A stroke of fate, the "wrong" social environment, a turn that leads somewhere you never wanted to end up: An unfortunate situation is often followed by private as well as professional consequences, one of which is the loss of one's job. For many people the way back into working life is difficult.
People with a rather difficult past often have a hard time on the regular job market, because only few companies and employers are open to candidates who carry a risk. Whether it is a potential relapse into addiction, interpersonal hurdles due to a previous stay in prison or precarious living conditions in marginalised social groups that make work bound by rules difficult – anyone who hires a job seeker whose life has been marked by lows must show tolerance and empathy, because only then can the re-entry into the world of work be a win for both parties.
"It is about meeting people right where they are at that moment and walking the path with them. You have to work in a resource-oriented way. This means not looking at what they can no longer do, but what they can still do, and maintaining and strengthening these resources so that the deficits do not become so important", explains Raoul Schaaf, Director of the Comité National de Défense Sociale (CNDS). The CNDS was founded in 1967 and recognised as a non-profit organisation in 2010. Its mission: to help those who have already fallen through the cracks and to help prevent others from being marginalised in the first place.
Stability and stabilisation
The committee's tasks also include providing support for people in re-entering work life, because, according to Schaaf: "Three things are important for a person: to have a roof over their head, to establish sustainable social contacts and to be able to do meaningful work. " Stability is the motto and stabilisation the mission of the CNDS. The concept of professional reintegration, which refers to the last aspect mentioned by Schaaf and is ideally the ultimate goal of stabilisation, has been established through the introduction of the Income for Social Inclusion (REVIS) and goes beyond mere stabilisation, he says. "With the former, the priority is to reintegrate people into the primary job market, while with stabilisation the focus is a priori on getting some structure back into their daily lives", the CNDS director explains.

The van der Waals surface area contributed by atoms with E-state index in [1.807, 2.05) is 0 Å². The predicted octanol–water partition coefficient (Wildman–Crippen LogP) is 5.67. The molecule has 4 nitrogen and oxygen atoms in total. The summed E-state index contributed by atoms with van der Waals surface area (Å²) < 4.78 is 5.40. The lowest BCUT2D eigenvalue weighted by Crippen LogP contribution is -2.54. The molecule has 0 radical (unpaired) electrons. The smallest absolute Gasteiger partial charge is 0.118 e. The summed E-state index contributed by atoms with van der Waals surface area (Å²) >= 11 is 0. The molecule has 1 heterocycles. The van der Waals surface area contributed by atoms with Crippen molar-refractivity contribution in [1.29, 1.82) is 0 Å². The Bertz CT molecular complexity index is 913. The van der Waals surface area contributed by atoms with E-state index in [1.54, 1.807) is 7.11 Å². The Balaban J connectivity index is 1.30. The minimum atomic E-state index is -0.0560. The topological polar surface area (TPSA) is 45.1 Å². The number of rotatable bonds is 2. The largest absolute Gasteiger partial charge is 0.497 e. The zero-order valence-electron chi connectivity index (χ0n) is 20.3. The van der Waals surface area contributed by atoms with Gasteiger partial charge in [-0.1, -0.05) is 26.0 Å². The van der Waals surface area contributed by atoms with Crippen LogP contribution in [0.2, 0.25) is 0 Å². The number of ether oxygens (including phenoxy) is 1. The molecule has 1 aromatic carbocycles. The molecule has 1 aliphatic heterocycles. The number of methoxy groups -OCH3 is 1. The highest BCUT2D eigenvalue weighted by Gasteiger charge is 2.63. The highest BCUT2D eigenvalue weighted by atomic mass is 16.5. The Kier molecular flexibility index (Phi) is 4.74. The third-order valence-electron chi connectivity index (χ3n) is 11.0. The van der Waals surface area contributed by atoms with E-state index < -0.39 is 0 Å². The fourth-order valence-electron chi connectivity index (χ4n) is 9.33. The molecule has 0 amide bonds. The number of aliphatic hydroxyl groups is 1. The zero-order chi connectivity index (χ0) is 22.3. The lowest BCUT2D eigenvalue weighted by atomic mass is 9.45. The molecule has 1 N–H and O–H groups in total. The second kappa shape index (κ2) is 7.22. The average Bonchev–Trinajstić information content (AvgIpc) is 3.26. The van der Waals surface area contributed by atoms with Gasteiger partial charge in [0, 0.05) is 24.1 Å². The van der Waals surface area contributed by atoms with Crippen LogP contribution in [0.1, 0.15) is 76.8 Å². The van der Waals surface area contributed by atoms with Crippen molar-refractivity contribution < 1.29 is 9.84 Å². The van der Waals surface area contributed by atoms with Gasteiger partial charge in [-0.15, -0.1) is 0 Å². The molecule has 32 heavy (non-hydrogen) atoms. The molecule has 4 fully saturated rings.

With its contact points and help services such as the Abrigado drug help centre, the Vollekskichen or the CNDS housing options, the association tries to help people in need on a personal level, while the "Services d'Entraide", "Naturaarbechten" and "Nei Aarbecht" are intended to contribute to activation and socio-professional stabilisation. "In the area of drug addiction, the first step is to offer people alternative options to get them out of the scene. Our Taba toy shop is the first port of call here, offering employment during the day, but which less rigidly organised than would be the case with other jobs."
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